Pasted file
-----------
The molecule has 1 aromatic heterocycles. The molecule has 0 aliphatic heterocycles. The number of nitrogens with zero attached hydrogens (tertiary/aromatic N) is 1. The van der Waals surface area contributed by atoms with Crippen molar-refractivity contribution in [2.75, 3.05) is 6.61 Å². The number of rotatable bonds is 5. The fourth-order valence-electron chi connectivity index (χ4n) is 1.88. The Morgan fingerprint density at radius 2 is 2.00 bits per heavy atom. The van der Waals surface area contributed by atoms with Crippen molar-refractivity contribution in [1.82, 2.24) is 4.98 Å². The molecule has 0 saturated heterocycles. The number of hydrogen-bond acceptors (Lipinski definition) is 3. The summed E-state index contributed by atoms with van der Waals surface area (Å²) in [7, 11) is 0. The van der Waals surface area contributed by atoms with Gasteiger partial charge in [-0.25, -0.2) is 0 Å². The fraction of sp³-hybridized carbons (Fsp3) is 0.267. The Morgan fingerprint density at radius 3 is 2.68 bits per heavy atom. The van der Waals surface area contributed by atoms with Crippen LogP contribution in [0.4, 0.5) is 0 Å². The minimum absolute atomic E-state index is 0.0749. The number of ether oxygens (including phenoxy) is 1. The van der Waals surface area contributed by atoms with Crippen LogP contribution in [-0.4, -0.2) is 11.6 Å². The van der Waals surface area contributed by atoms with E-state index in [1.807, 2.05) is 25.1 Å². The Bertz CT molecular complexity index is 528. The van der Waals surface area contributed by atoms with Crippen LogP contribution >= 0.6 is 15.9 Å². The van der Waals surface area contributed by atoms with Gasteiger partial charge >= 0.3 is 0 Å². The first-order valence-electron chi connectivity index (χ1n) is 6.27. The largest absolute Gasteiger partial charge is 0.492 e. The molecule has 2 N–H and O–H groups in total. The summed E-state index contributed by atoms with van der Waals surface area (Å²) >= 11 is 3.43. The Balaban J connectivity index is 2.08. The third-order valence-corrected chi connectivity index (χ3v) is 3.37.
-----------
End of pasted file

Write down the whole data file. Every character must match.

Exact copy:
The molecule has 1 aromatic heterocycles. The molecule has 0 aliphatic heterocycles. The number of nitrogens with zero attached hydrogens (tertiary/aromatic N) is 1. The van der Waals surface area contributed by atoms with Crippen molar-refractivity contribution in [2.75, 3.05) is 6.61 Å². The number of rotatable bonds is 5. The fourth-order valence-electron chi connectivity index (χ4n) is 1.88. The Morgan fingerprint density at radius 2 is 2.00 bits per heavy atom. The van der Waals surface area contributed by atoms with Crippen molar-refractivity contribution in [1.82, 2.24) is 4.98 Å². The molecule has 0 saturated heterocycles. The number of hydrogen-bond acceptors (Lipinski definition) is 3. The summed E-state index contributed by atoms with van der Waals surface area (Å²) in [7, 11) is 0. The van der Waals surface area contributed by atoms with Gasteiger partial charge in [-0.25, -0.2) is 0 Å². The fraction of sp³-hybridized carbons (Fsp3) is 0.267. The Morgan fingerprint density at radius 3 is 2.68 bits per heavy atom. The van der Waals surface area contributed by atoms with Crippen LogP contribution in [0.4, 0.5) is 0 Å². The minimum absolute atomic E-state index is 0.0749. The number of ether oxygens (including phenoxy) is 1. The van der Waals surface area contributed by atoms with Crippen LogP contribution in [-0.4, -0.2) is 11.6 Å². The van der Waals surface area contributed by atoms with E-state index in [1.807, 2.05) is 25.1 Å². The Bertz CT molecular complexity index is 528. The van der Waals surface area contributed by atoms with Crippen LogP contribution >= 0.6 is 15.9 Å². The van der Waals surface area contributed by atoms with Gasteiger partial charge >= 0.3 is 0 Å². The first-order valence-electron chi connectivity index (χ1n) is 6.27. The largest absolute Gasteiger partial charge is 0.492 e. The molecule has 2 N–H and O–H groups in total. The summed E-state index contributed by atoms with van der Waals surface area (Å²) >= 11 is 3.43. The Balaban J connectivity index is 2.08. The third-order valence-corrected chi connectivity index (χ3v) is 3.37.